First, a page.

May 25th, 2008 Posted in School Life, Teaching | No Comments »


As a continuation of Danielle’s post on japanese kids still being kids. I have this little number from one of my students. This year I have started using namecards for all of the students to place on their desks during my class. This way I am able to call on students by name and hopefully this year I can actually remember more than a handful of students names. Already a few have lodged themselves in my brain. One of the first was this student.

The first day of class I walked around to all of the students to introduce myself one on one with them and hear their names. His introduction went like this. “Hello! My name is Taiga, but call me Tiger!” As a point of note these two words sound identical when pronounced by a japanese. The second was accented by his pointing to his name card, which said in large letters “Tiger”.

I then later saw him working on this signature inside of his name card. And here is the thing. This student is a jock. Popular, on the baseball team, self assured, jock. Yet in japan, in our school, sitting and practicing his signature, punctuated by a little hearts at the end, and over the “i”, is not something I could have imagined a similar student in the US doing. Here it is perfectly fine, in fact “cool” to be doing something so cutesy. The borders here are different they they are in the US. And most of the time I think this is a good thing… right up until the cross dressing starts in preparation for the cultural festival.

AC…it’s not for everyone!

May 23rd, 2008 Posted in School Life | No Comments »

With the return of the sounds of summer, the heat of summer has come as well. It is hot, certainly not wicked hot yet, but it is coming.

My school has recognized that it is getting a bit hotter, and the heat is creating an environment that isn’t conducive to serious studying. So, the principal decided that we can turn on the air conditioners!!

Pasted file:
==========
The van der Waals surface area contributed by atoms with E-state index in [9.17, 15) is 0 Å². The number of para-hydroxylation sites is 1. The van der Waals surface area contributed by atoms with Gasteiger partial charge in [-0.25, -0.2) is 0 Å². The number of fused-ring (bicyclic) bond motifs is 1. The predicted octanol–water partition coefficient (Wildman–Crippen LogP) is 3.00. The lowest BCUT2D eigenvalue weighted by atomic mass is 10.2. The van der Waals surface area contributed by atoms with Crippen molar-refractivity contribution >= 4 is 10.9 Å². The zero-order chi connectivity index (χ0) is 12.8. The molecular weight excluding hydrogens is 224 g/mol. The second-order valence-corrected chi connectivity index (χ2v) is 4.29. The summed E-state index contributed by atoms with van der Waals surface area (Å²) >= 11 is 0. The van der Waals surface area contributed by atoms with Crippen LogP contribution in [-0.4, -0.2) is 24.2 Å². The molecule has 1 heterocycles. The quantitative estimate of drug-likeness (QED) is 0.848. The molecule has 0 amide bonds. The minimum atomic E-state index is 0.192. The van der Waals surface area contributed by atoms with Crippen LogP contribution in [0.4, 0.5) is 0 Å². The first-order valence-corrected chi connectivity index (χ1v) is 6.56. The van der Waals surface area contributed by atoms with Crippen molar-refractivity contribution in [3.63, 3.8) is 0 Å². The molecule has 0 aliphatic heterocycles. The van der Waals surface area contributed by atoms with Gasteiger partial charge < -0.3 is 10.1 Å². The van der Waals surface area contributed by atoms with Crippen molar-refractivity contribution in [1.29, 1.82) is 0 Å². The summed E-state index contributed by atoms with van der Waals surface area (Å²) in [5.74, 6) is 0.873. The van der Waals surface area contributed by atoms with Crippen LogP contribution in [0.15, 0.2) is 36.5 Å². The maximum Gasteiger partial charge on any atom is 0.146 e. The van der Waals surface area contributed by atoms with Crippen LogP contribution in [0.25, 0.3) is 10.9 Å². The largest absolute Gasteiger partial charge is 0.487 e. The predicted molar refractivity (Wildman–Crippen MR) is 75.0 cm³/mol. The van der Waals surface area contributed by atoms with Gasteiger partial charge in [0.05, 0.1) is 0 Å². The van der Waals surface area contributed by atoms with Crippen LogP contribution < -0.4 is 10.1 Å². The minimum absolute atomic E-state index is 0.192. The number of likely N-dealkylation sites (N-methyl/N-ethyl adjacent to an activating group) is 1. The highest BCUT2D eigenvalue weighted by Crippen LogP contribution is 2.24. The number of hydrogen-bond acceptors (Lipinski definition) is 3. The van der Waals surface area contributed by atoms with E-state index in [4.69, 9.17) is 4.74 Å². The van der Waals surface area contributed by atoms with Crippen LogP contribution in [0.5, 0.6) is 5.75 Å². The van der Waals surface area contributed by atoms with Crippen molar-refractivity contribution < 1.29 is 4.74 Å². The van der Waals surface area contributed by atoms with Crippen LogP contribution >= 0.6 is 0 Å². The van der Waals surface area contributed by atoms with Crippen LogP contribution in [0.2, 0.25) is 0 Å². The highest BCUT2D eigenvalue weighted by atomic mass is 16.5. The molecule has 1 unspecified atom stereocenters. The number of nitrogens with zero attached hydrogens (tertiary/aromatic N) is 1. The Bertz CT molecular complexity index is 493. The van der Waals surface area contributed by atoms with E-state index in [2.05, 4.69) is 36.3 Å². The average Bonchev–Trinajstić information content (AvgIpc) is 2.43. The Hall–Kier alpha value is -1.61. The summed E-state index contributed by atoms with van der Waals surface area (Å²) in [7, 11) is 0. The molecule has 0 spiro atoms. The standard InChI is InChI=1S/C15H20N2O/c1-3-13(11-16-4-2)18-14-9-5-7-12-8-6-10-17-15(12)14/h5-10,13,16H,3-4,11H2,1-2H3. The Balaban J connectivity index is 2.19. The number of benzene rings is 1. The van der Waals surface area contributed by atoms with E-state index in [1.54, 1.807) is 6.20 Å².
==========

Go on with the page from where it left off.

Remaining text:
But wait….there’s a catch!

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Still Kids

April 30th, 2008 Posted in School Life | 1 Comment »

I have been here long enough now that some things go unnoticed. Some things are starting to be taken-for-granted. But, on Sunday, I was reminded of something that I have yet to point out here on this little old blog.

I noticed that kids are still kids here. Sometimes it is hard to remember that I am working with high-schoolers in Japan. It almost seems as though my 4th graders in Chicago were more grown-up and mature than my 15-17 year olds here. I don’t mean that to seem negative. In fact, quite the opposite. My students back in Chicago, because of their life situations, were forced to grow up way too fast. Often times they never had the carefree childhood that they deserved. Here, where my students tend not to have to deal with problems well beyond their years, students are still free to just be kids.

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Oh no!

April 28th, 2008 Posted in School Life, Teaching | 2 Comments »

This is, perhaps, one of the phrases I use the most in my classroom. Somehow it just seems to come up a lot, and the students think it is really funny. Remember the video with the little Japanese girl? Well, my students are kind of like that….just bigger. They not only laugh when I say it, they have started using it themselves. It makes me proud, actually.

Just a few days ago a student came up to me and asked if he could have a piece of chocolate. It is well known among the students that I often have chocolate with me to give to students if and when they talk to me. I am in no ways above bribery. When he asked, I didn’t happen to have any with me and I said, rather loudly, “Oh no!”

He looked at me, thought for a second and then, in front of the whole class and with his absolute loudest voice he said, “Oh shit!”

Just further proves that my students have a lot more english ability than they like to let on. Now I just have to figure out how to harness their abilities.

Biking Around Biwa

April 16th, 2008 Posted in School Life, Travel | No Comments »

Crossing the Bridge

Last weekend we participated in a bicycle ride around Japan’s largest freshwater lake, Lake Biwa. The bike around Lake Biwa is approximately 220km (136 miles), but we cut off the last chunk by crossing a bridge instead of riding around the entire way. This meant that the trip was only about 160km (100km). The ride was organized by a fellow JET who will be participating in a trip to Cambodia with the NGO, PEPY. She, and a few others, were riding to raise money for their trip to Cambodia, a very worthy cause!

Aaron Riding By Shrine

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April 10th, 2008 Posted in Just for Fun, School Life | 2 Comments »